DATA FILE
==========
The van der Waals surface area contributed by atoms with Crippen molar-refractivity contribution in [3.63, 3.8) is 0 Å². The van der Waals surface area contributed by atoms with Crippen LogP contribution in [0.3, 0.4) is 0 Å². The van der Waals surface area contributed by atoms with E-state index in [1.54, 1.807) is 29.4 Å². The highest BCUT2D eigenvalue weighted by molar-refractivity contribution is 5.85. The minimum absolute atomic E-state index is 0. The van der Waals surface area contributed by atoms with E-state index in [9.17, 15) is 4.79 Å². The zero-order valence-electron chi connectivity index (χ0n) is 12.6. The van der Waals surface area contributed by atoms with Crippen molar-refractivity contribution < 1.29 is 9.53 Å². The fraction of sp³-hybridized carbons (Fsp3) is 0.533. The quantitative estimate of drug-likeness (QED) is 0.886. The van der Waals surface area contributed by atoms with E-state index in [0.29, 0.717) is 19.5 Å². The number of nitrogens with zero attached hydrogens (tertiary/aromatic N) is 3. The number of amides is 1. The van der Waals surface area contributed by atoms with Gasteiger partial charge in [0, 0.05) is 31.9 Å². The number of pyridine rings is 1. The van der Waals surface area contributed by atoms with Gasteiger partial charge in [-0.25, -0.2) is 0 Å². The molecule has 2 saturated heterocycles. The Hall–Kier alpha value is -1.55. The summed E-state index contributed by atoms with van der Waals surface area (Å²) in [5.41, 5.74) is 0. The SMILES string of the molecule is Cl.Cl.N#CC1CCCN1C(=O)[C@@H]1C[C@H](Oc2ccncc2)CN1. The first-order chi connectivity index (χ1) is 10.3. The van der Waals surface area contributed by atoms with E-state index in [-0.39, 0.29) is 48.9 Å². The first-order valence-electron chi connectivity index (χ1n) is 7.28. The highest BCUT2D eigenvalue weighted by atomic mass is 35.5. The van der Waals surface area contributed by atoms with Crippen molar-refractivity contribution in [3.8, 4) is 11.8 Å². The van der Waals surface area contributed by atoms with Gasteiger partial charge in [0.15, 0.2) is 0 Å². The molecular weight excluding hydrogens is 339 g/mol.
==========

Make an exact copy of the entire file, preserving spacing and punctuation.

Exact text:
The van der Waals surface area contributed by atoms with Crippen molar-refractivity contribution in [3.63, 3.8) is 0 Å². The van der Waals surface area contributed by atoms with Crippen LogP contribution in [0.3, 0.4) is 0 Å². The van der Waals surface area contributed by atoms with E-state index in [1.54, 1.807) is 29.4 Å². The highest BCUT2D eigenvalue weighted by molar-refractivity contribution is 5.85. The minimum absolute atomic E-state index is 0. The van der Waals surface area contributed by atoms with E-state index in [9.17, 15) is 4.79 Å². The zero-order valence-electron chi connectivity index (χ0n) is 12.6. The van der Waals surface area contributed by atoms with Crippen molar-refractivity contribution < 1.29 is 9.53 Å². The fraction of sp³-hybridized carbons (Fsp3) is 0.533. The quantitative estimate of drug-likeness (QED) is 0.886. The van der Waals surface area contributed by atoms with E-state index in [0.29, 0.717) is 19.5 Å². The number of nitrogens with zero attached hydrogens (tertiary/aromatic N) is 3. The number of amides is 1. The van der Waals surface area contributed by atoms with Gasteiger partial charge in [0, 0.05) is 31.9 Å². The number of pyridine rings is 1. The van der Waals surface area contributed by atoms with Gasteiger partial charge in [-0.25, -0.2) is 0 Å². The molecule has 2 saturated heterocycles. The Hall–Kier alpha value is -1.55. The summed E-state index contributed by atoms with van der Waals surface area (Å²) in [5.41, 5.74) is 0. The SMILES string of the molecule is Cl.Cl.N#CC1CCCN1C(=O)[C@@H]1C[C@H](Oc2ccncc2)CN1. The first-order chi connectivity index (χ1) is 10.3. The van der Waals surface area contributed by atoms with E-state index in [-0.39, 0.29) is 48.9 Å². The first-order valence-electron chi connectivity index (χ1n) is 7.28. The highest BCUT2D eigenvalue weighted by atomic mass is 35.5. The van der Waals surface area contributed by atoms with Crippen molar-refractivity contribution in [3.8, 4) is 11.8 Å². The van der Waals surface area contributed by atoms with Gasteiger partial charge in [0.15, 0.2) is 0 Å². The molecular weight excluding hydrogens is 339 g/mol.